** Interestingly, nearby Neal’s Yard, today housing many vegetarian cafes and homeopathic remedy shops, has been home to alternative medicine, occultism, and astrologers since the seventeenth century, all of whom were attracted by the sundials and the symbolic star layout of Seven Dials.
Coming from an Anglo-Japanese background myself, CYJO’s continuous photographic series Mixed Blood (2010-2013) is something that hits close to home. The project depicts New York and Beijing based “mixed” families, and highlights the cross-cultural, unique, and subjective lifestyles and experiences born from the amalgamation of different cultures, faiths, and ethnicities. CYJO’s photos are windows into the lives of families that have had to naturally create a culture and identity of their own through tradition, modernisation, and citizenship.
“I feel a strong connection to the portraits and narratives in CYJO’s Mixed Blood. They are at once familiar and provocative. They highlight the borrowing, plucking, reshaping, and discarding that we do in fixing our identities at any given time, in a particular space, and for a particular purpose.” – Dr. Maya Soetoro-Ng, University lecturer and sister of US President Obama.
As a child (and still today) I was/am a huge fan of the Where’s Wally series. So coming across Liu Bolin’s work for the first time this year, I was instantly drawn to the similar challenge it invited of finding hidden figures. Bolin is more commonly and aptly known as the “Invisible Man” due to his incredible talent of blending into the backgrounds and settings of his works – in some cases, he is completely unseen despite being in the absolute foreground. Presenting a talk at a TED conference in February 2013 (just under 8 minutes long and really worth watching!), the Chinese artist explained that physically disappearing into his art gave him the opportunity to consider the “contradictory and often inter-cancelling” relationship between civilisation and its development. Through these images Bolin was able to emphasise the social and political issues inherent in China today, using his works as a platform to speak for those made invisible by the Chinese government – whether by consumer culture or by circumstances of history.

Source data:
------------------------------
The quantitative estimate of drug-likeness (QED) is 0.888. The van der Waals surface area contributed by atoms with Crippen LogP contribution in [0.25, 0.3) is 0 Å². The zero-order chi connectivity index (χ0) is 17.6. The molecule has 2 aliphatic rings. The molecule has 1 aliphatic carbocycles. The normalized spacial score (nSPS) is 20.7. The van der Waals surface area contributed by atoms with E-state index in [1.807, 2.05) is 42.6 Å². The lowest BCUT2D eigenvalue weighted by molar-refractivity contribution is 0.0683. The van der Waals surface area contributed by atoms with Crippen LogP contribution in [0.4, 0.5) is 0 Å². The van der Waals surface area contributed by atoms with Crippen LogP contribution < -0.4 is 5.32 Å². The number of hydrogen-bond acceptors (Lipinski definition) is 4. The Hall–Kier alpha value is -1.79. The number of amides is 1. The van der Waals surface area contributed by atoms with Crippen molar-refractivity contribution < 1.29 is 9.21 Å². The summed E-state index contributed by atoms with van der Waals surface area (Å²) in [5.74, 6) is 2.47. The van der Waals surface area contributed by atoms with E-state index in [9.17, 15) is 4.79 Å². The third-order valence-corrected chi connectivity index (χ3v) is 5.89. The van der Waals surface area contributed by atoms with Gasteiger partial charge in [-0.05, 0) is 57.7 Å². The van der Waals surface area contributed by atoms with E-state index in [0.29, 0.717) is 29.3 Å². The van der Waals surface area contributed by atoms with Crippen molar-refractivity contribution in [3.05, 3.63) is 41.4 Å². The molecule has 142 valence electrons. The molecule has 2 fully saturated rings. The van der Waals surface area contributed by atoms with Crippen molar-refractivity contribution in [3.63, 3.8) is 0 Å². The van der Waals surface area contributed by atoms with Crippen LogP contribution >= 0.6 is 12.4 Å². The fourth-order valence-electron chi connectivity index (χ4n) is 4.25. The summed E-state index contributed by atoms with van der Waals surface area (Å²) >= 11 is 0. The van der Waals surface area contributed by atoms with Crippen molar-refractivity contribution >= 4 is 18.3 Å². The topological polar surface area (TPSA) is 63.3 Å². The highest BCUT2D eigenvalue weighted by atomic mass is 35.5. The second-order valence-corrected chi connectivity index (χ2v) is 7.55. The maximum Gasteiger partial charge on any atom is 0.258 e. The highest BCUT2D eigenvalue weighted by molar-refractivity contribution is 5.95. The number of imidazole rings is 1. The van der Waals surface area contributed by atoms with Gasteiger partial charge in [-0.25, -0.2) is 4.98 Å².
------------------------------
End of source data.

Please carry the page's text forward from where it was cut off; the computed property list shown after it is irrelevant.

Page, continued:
In the talk, Bolin refers to his 2005 ‘Hiding in the City’ collection as a “reflective…series of protests”, highlighting its powerful and intentionally thought-provoking nature. The images came about after Chinese police destroyed the artist’s village of Suo Jia Cun, as the government attempted to discourage communities of artists working and living together. In retaliation, Bolin and his assistants painted his clothes, face, and hair to blend into the background of his torn down studio. Since then, the “Invisible Man” can be found fading into scenes set all over Beijing. The objective being that “just as with Bolin himself, the contradictions and confusing narratives of China’s post-Cultural Revolution society are often hiding in plain sight”.